If your injuries are catastrophic enough to keep you from working in the future, or significantly diminish your ability to work in the future, then you might have a loss of earnings or diminished earning capacity claim.
How are those claims calculated? After all, no one can know for sure how much money you would have earned had the accident never taken place, how long you would have continued working, or even what career you would have been able to pursue.
When we make a case for a loss of future earnings claim, we rely on several types of evidence.
Evidence can include prior earnings, your prior rate of advancement, and your company policies on raises, promotions, or other benefits. If you were training for a better career, we can also include those school records. We might pull your employee evaluations as well.
If you are self-employed, we might use tax returns, invoices, and other data to help determine what your actual losses look like.
Your age and general life expectancy will be factored in as well, as will the number of years before your retirement and the state of your health prior to the injury. We also look at the length of time that you’re expected to be unable to earn income.
It is absolutely imperative for you to be able to provide material proof of your earnings. If you are unemployed, you’d need to be able to provide evidence as to your past employment, as well as what sorts of jobs you’d been applying for prior to the accident.
We can gather testimony from several sources.
One thing we tend to do is hire an expert economist who can project the amount you could have made based on salary trends in your line of work or field of study.
We also get testimony from your employer as to what kind of employee you were. If you were a particularly hard worker or dedicated employee then there’s a better chance we’ll be able to get more money on your behalf.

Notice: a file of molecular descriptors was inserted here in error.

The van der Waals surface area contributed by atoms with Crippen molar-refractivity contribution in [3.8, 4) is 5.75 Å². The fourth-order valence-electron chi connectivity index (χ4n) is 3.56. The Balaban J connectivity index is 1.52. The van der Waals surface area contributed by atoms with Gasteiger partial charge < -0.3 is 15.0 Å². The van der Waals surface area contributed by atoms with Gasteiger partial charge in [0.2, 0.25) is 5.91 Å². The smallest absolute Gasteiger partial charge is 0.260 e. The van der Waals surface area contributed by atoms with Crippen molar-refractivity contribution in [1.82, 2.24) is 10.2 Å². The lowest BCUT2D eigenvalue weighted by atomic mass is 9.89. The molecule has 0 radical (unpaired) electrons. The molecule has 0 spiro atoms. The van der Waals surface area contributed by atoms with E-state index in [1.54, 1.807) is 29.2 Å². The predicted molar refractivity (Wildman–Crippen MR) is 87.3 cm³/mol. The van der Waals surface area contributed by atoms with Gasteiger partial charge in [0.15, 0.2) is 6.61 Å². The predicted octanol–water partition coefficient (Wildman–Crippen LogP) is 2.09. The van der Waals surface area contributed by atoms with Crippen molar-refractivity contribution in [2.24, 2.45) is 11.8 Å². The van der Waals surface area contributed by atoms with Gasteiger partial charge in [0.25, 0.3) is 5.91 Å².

Your doctor can also testify as to the state of your health prior to being injured, as well as to what limitations your doctor would expect you to have after the injury.
Your Duty to Mitigate
You have a duty to mitigate damages. It is a good idea to seek vocational rehabilitation or training for a job that you can do, even if you make a lot less. You should then start looking for work.
We can then show that you took steps to mitigate the loss but you should still receive a diminished earnings capacity award to make up the difference between what you would have earned and what you’re able to earn now.
It is also important for you to undergo all recommended surgeries and medical treatments, or to have a strong reason for avoiding said surgery. In the 1990 case Piehnik v. Graff, the plaintiff refused a surgery that might have alleviated chronic pain, and lost future loss of earnings.
The court initially denied him loss of future earnings compensation. On appeal, the court ruled that he had provided sufficient evidence that the surgery could create complications with little chance of success or full restoration of his ability to work. The court ordered a new trial to investigate the matter of how much compensation the plaintiff should be awarded.
Get Expert Help Today
The issue of how much compensation you’re entitled to in order to cover the loss of your career is a complex one. Many factors can go into what might be included in a settlement or jury award.
To make sure you maximize this award, you’ll need expert legal help. If you’ve been incapacitated by your accident, reach out to RLF today.
Submit this form to have your case reviewed by our attorney.
Meet Mr. Richman
SCOTT B. RICHMAN, ESQ.
Mr. Richman is the Managing Member and Founder of Richman Law Firm PLLC. In his role as Managing Member, Mr. Richman oversees the day-to-day operations of the firm and handles the litigation of the most complex legal matters across a vast array of practice areas and disciplines.